A Unique Metal. Mercury, aka quicksilver, is the only metallic element known to be liquid at Standard Temperature and Pressure. STP is defined by 0 degrees Celsius (32 degrees Fahrenheit) and an absolute pressure of 1 bar (about 14.5 pounds per square inch).
Mercury occurs in deposits throughout the world, mostly as cinnabar, mercury sulfide. (The red pigment vermillion comes from grinding cinnabar.)
With a density of 13.534 g/cc at STP, Mercury is only moderately heavy among metals. Osmium tops the list at 22.59 g/cc. Platinum, Gold, and Tungsten are each more dense than 19 g/cc. Light metals include Titanium (4.5 g/cc), Aluminum (2.7 g/cc), and Magnesium (1.74 g/cc). Lithium is the lightest metallic element at 0.53 g/cc.
Telescope Mirrors. A traditional telescope mirror begins with a cast blank of glass. Then it is painstakingly ground into a parabolic surface and coated with reflective aluminum.
By contrast, a Mercury mirror needs nothing more than gravity, carefully controlled spinning, and centrifugal force. Physics does the job of its forming a perfect parabola.
Science’s Clery reports, “…the 4-meter-wide International Liquid Mirror Telescope (ILMT) is the first one to be purpose-built for astronomy, at the kind of high-altitude site observers prize—the 2450-meter [8038-ft.] Devesthal Observatory in the Himalayas.
Clery notes, “ILMT was originally dreamt up in the late 1990s. The dish-shaped vessel that holds the Mercury was delivered to India in 2012, but construction of the telescope enclosure was delayed. Then researchers found they didn’t have enough Mercury. As they waited for more, the COVID-19 pandemic struck, making travel to India impossible. Finally, in April, the team set 50 liters of Mercury spinning, creating a parabolic layer 3.5 millimeters thick. After such a long gestation, ‘we’re all very happy,’ says team member Paul Hickson of the University of British Columbia, Vancouver.”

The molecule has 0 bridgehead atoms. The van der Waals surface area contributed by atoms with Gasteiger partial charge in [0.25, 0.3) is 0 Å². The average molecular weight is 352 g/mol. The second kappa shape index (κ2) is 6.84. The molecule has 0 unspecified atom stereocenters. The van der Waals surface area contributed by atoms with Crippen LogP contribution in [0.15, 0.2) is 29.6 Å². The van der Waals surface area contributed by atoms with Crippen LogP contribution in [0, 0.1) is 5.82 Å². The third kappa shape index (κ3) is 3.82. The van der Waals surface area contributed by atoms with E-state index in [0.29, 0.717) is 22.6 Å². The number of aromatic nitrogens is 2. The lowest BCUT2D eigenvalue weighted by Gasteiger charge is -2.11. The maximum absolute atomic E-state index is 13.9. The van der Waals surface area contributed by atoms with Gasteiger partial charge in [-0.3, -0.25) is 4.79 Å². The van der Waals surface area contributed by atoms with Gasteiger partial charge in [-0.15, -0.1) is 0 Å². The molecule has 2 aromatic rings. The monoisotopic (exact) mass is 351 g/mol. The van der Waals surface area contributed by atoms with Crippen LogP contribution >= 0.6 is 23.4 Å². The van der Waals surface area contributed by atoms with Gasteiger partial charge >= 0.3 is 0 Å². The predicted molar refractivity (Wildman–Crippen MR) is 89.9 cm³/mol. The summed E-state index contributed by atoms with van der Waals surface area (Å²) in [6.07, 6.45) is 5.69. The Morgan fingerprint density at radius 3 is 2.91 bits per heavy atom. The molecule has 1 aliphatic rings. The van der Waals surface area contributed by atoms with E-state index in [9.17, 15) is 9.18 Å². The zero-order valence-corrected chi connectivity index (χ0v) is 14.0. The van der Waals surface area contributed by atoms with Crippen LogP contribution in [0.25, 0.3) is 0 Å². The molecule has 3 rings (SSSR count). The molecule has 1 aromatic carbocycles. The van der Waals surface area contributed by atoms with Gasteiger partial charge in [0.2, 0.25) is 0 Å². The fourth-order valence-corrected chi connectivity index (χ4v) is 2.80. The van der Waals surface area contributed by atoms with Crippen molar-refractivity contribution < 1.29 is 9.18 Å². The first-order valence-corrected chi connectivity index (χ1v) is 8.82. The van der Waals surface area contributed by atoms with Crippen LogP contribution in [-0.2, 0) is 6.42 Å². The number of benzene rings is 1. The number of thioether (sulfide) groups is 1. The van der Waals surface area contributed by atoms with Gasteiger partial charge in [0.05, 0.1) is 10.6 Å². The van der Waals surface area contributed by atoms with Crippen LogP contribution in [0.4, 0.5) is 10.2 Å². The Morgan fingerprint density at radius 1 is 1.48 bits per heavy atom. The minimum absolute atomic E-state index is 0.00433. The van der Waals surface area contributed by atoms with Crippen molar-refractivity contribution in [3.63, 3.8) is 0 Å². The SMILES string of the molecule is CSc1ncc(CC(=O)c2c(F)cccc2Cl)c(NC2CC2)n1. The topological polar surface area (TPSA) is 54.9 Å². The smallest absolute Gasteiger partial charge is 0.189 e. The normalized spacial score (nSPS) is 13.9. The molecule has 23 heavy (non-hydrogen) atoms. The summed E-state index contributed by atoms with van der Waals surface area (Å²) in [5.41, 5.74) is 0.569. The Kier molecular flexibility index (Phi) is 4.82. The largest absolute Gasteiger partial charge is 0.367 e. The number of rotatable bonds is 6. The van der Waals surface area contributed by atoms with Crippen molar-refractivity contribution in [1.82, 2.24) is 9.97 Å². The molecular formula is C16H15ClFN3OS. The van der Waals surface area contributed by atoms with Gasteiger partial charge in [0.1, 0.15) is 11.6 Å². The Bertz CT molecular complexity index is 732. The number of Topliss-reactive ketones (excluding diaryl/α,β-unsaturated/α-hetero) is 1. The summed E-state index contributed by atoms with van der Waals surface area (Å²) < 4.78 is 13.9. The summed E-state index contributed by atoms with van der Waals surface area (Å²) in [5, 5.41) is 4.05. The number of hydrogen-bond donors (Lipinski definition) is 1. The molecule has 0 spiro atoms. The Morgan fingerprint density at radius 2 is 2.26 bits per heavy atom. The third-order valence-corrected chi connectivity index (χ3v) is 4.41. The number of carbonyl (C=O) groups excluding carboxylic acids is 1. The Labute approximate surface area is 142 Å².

A Vertical View. “Staring straight up,” Clery says, “the rotating mirror will see a swath of sky almost as wide as the full Moon while Earth’s rotation scans it across the heavens from dusk to dawn. ‘You just turn it on and let it go,’ Hickson says.”
Clery continues, “Objects appear as long streaks in the image; the separate pixels can be added together afterward to create a single long exposure. Because the telescope sees roughly the same strip of sky on successive nights, exposures from many nights can be added together to get extremely sensitive images of faint objects.”
“Alternatively,” Clery notes, “one night’s image can be subtracted from the next’s to see what has changed, revealing transient objects such as supernovae and quasars, the bright hearts of distant galaxies that wax and wane as supermassive black holes consume matter.”
Cost-effective Viewing. Clery describes, “Although astronomers must satisfy themselves with only looking straight up, the $2 million instrument, built by a consortium from Belgium, Canada, and India, is much cheaper than telescopes with glass mirrors. A stone’s throw from ILMT is the 3.6-meter, steerable Devasthal Optical Telescope (DOT)—built by the same Belgian company at the same time—but for $18 million.”
While pushing around those little blobs of Mercury, we never thought of telescopes. ds
I can remember going to grade school with mercury coated dimes in my pocket.NO WISE AS REMARKS JIM!John
It is super cool, in these trying times, to see real progress in science. Particularly progress that has nothing to do with weapons!